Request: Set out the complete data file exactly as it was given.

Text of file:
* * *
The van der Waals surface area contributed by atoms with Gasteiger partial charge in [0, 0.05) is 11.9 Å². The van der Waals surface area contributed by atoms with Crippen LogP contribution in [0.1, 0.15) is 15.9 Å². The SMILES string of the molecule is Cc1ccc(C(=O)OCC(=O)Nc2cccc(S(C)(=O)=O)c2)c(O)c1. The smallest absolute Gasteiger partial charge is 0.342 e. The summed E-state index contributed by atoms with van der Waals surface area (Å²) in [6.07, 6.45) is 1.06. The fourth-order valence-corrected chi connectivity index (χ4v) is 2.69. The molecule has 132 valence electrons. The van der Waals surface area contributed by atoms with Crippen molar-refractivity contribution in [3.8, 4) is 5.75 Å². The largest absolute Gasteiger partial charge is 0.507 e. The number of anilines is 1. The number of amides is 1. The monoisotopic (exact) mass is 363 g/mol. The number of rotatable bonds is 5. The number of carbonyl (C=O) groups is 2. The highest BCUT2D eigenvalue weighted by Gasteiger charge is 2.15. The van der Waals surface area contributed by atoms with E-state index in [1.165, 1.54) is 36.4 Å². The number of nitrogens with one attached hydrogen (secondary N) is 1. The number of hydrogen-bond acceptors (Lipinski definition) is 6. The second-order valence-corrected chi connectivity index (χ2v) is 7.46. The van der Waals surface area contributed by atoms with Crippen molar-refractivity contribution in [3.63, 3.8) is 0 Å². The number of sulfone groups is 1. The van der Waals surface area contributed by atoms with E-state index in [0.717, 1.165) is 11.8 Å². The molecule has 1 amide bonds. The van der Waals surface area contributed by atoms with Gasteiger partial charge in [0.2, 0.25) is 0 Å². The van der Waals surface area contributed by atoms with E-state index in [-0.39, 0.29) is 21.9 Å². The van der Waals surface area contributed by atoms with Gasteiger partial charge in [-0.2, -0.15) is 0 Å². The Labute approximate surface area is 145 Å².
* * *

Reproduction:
The van der Waals surface area contributed by atoms with Gasteiger partial charge in [0, 0.05) is 11.9 Å². The van der Waals surface area contributed by atoms with Crippen LogP contribution in [0.1, 0.15) is 15.9 Å². The SMILES string of the molecule is Cc1ccc(C(=O)OCC(=O)Nc2cccc(S(C)(=O)=O)c2)c(O)c1. The smallest absolute Gasteiger partial charge is 0.342 e. The summed E-state index contributed by atoms with van der Waals surface area (Å²) in [6.07, 6.45) is 1.06. The fourth-order valence-corrected chi connectivity index (χ4v) is 2.69. The molecule has 132 valence electrons. The van der Waals surface area contributed by atoms with Crippen molar-refractivity contribution in [3.8, 4) is 5.75 Å². The largest absolute Gasteiger partial charge is 0.507 e. The number of anilines is 1. The number of amides is 1. The monoisotopic (exact) mass is 363 g/mol. The number of rotatable bonds is 5. The number of carbonyl (C=O) groups is 2. The highest BCUT2D eigenvalue weighted by Gasteiger charge is 2.15. The van der Waals surface area contributed by atoms with E-state index in [1.165, 1.54) is 36.4 Å². The number of nitrogens with one attached hydrogen (secondary N) is 1. The number of hydrogen-bond acceptors (Lipinski definition) is 6. The second-order valence-corrected chi connectivity index (χ2v) is 7.46. The van der Waals surface area contributed by atoms with Crippen molar-refractivity contribution in [3.63, 3.8) is 0 Å². The number of sulfone groups is 1. The van der Waals surface area contributed by atoms with E-state index in [0.717, 1.165) is 11.8 Å². The molecule has 1 amide bonds. The van der Waals surface area contributed by atoms with Gasteiger partial charge in [0.2, 0.25) is 0 Å². The van der Waals surface area contributed by atoms with E-state index in [-0.39, 0.29) is 21.9 Å². The van der Waals surface area contributed by atoms with Gasteiger partial charge in [-0.2, -0.15) is 0 Å². The Labute approximate surface area is 145 Å².